Earlier that month, Shri Alok Kumar, India’s Secretary for Power, said G20 nations “shared the view that the energy transition pathway should be different for each country depending on its energy base and potential.” Fossil fuels would continue to be used in the coming 15 to 20 years as renewable energy output rises, he said.

The Power Secretary said grid interconnections like those that India and the UK is promoting under their “One Sun, One World, One Grid” program can lead to better use of energy among the G20, even those without much storage capacity. Deliberations at the G20 have already stressed the need to focus more on energy efficiency of industries to ensure a rapid decline of heat-trapping gas.

India is seeking investment and it seems to be keen to use Article 6.2 of the Paris climate deal to do it. That could mesh in with a JETP. See this:

India will have to improve its own transition strategy to win potentially trillions of US dollars of investment, under its JETP, or whatever it decides is better.

Mahua Acharya, a member of multiple boards and leader who helped speed adoption of electric buses in India, said a wider push for electric mobility would be possible under the right governmental settings.

“Electric mobility does not fall in into any one ministry’s responsibility,” she said by phone and email. “In many ways, it is nobody’s baby, yet everyone’s baby. It needs a dedicated institution with that mandate.”

And India is planning a national carbon market.

The more cost efficient India can make its transition, the easier to win political support for it at all levels of government and among its many people.

“The Bureau of Energy Efficiency is leading this design work. In order to link up with the Paris Agreement, BEE will need to collaborate with the Ministry of Environment, Forests and Climate Change,” Acharya said.

Countries potentially buying carbon credits in a new UN system — the US and its butlers for instance in the OECD — may need to adopt more ambitious targets to spur demand for India’s carbon credits, if that’s the preferred mechanism. “For the carbon market to be effective, we need demand for the credits,” Acharya said.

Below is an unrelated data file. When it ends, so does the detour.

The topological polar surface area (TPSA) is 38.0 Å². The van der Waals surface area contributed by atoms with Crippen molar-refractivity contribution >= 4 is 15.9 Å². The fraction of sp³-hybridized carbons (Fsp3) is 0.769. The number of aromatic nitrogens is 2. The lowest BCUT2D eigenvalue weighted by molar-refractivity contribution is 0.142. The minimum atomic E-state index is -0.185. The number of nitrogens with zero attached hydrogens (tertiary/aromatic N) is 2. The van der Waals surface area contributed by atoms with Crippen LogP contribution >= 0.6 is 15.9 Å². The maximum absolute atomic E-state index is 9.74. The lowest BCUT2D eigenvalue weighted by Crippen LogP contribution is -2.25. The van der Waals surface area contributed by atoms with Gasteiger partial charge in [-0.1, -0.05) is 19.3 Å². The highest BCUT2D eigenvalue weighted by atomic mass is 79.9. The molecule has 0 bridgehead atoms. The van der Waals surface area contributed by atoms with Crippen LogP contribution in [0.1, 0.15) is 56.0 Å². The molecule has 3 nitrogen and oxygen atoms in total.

India “has attempted to create its own path, particularly in relation to its position on oil procurement from Russia” amid the war in Europe, said Ashutosh Shastri of London-based EnerStrat Consulting. “There is a geopolitical element.”

“I don’t think they (India) are just going to pull the curtains on the just transition because there is something to gain from it.”

Because there is something to lose also, potentially high economic costs, too soon, Shastri said.

“What’s interesting this time is that the G7 and G20 are both being led by Asia (Japan in the G7’s case). Whether the G20 comes on board on some of the energy-specific issues remains to be seen, but the G7 seems to be getting its act together. How much of the G7 work gets picked up by the G20 is a very chunky theme,” he said by phone.

The politics of this difficult transition — G20 and beyond — are crucial, especially if it is to be made truly just.

More and more people are calling for leaders to stand up to western countries and the rich people specifically most responsible for the climate crisis.

When I say rich countries’ climate transition is “posh,” I mean they are making a ton of money and not transitioning much, so far — blaming a war they helped stoke.

Rich country leaders, for a start, need to stop calling the Russian aggression “unprovoked” because they know that is not true and it lowers the credibility and sincerity of those saying it.

They are using the war as an excuse to expand further in fossil fuels, even though the International Energy Agency says oil and natgas demand will fall by about 10% by 2030 under a sincere net-zero scenario (see below). That includes a “near 50% decline” in advanced nations.

“The Anglo-Saxons have worked tooth and nail to prevent an alliance between Germany (and Europe) and Russia,” said Greece-based Dr William Mallinson, an author who has studied geopolitics for years and once worked as a UK diplomat.

He knows about Britain’s butler status.

India, with a less-wealthy population on average than G7 nations, should indeed seek to avoid the nasty pitfalls being endured by Europe.

“The US is at economic war with the EU,” Mallinson said. “It has benefited economically from the Europeans switching to LNG and buying US arms. In this sense, the EU is committing economic suicide, with inflation running rampant. A year ago, my February gas bill was 200 Euros. Now it’s 600!”

(Corrects title of Modi from President; one of my contacts said Mr Modi would have loved my mistake)


The document above is linked to …in this recent UK-parliamentary report below

Feb. 27 Financial Times